Nominal Foundations of Mathematics

Murdoch Gabbay
Heriot-Watt University

2:15pm-3-15pm, 30 March 2016
EM G.44


Nominal techniques take variable symbols as a primitive datatype — so the variable "x" is a primitive datum in a distinct (new) datatype structure. (Technically, "x" is an urelement in Fraenkel-Mostowski set theory.)

Variables are a determining feature of many (if not most) logics and calculi, so by understanding variables in new ways, we understand logics and calculi in new ways. And indeed, it turns out that astonishing richnesses of structure emerge which have been applied: in formal methods and mechanised theorem-proving, concurrency, rewriting, automata theory, and much more.

I have been applying these ideas to the foundation of mathematics itself. Specifically, I've studied three systems:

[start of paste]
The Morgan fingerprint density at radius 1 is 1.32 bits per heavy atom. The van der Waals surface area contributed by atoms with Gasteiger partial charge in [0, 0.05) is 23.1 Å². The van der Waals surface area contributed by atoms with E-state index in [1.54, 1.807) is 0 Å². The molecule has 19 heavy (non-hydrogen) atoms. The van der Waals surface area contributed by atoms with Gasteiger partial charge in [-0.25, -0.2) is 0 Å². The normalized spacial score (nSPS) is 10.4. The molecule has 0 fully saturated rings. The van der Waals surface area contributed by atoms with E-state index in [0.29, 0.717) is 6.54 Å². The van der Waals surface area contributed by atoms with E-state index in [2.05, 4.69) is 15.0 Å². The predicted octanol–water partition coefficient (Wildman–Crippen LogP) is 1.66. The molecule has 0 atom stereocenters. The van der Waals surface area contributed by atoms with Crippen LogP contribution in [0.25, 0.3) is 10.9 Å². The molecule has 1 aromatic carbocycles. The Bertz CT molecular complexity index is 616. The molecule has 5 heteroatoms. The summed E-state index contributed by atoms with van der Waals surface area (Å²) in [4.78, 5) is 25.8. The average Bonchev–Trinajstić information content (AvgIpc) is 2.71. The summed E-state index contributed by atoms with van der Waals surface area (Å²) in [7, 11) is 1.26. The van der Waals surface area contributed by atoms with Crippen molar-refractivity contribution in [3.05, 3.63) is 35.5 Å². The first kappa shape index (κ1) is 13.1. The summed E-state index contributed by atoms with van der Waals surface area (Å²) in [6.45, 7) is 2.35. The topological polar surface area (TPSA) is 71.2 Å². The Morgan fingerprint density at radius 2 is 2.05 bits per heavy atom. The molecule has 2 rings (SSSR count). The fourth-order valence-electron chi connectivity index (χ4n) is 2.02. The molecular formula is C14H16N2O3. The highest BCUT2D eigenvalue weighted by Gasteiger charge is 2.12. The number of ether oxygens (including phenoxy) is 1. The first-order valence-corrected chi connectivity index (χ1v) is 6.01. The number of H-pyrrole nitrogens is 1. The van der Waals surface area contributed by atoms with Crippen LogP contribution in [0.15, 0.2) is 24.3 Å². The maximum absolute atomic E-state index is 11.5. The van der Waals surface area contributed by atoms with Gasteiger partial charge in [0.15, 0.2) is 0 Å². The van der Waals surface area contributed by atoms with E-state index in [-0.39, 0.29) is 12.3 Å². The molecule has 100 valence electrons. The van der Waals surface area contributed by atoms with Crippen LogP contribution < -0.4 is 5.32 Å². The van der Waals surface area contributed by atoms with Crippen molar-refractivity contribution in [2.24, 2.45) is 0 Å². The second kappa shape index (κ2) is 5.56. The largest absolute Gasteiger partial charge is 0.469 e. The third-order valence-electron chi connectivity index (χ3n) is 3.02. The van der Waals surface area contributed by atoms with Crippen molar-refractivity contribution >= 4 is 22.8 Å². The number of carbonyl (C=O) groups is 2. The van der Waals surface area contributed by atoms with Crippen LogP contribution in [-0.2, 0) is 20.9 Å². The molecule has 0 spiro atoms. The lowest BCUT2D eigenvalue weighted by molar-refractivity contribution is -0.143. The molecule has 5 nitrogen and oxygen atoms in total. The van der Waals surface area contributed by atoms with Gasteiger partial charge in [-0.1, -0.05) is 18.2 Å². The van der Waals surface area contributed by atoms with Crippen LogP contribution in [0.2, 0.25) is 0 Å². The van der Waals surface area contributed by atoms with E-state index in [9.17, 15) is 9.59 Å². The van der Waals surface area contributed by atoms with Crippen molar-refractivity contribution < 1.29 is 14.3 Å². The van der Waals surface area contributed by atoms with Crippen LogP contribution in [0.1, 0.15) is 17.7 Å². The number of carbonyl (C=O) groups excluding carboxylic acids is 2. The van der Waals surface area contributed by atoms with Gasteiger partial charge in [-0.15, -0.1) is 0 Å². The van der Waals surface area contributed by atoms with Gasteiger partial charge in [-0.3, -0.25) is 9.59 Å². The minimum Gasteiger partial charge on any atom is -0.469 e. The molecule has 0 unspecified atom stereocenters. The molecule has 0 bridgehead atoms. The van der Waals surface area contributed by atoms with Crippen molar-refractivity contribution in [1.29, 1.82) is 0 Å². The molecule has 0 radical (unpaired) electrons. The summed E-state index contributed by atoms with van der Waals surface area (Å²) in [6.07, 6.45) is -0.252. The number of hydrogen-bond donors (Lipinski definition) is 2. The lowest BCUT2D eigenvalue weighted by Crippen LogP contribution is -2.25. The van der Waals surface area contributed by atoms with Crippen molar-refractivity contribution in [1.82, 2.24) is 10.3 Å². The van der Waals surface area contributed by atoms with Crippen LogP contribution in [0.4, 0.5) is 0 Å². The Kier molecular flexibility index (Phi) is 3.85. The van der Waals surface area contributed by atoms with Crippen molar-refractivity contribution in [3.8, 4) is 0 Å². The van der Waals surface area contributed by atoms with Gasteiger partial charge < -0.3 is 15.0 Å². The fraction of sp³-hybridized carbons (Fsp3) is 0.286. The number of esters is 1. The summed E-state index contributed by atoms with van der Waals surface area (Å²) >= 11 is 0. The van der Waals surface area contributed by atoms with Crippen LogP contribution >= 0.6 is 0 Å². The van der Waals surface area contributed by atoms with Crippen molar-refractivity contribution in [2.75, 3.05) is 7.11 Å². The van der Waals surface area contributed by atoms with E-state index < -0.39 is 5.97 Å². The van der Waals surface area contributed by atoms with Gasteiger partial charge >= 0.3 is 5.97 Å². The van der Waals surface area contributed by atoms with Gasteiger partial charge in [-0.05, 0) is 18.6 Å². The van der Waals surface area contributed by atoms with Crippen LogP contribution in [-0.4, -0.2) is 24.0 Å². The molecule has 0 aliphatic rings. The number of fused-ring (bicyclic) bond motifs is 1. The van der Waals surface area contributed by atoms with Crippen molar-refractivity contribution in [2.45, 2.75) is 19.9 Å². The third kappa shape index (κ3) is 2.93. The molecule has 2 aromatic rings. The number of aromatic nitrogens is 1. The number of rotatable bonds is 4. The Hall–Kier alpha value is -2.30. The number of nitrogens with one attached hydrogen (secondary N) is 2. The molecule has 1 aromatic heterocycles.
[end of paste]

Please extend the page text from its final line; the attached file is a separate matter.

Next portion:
Using nominal models I have amongst other things given Stone duality constructions for first-order logic and the untyped lambda-calculus (an open problem), and also a claimed proof of the open problem of the consistency of Quine's NF.

The results are interesting in themselves, they have philosophical significance, and it is clear that the methods used in the proofs are general and interesting, and that the further possibilities are probably extensive.

I will endeavour to deliver an accessible — that's right: accessible, to the best of my ability! — guided tour of this material. Technical familiarity will not be required to have a good time.

Courageous or reckless readers can access relevant papers here:

A copy of the presentation is available at: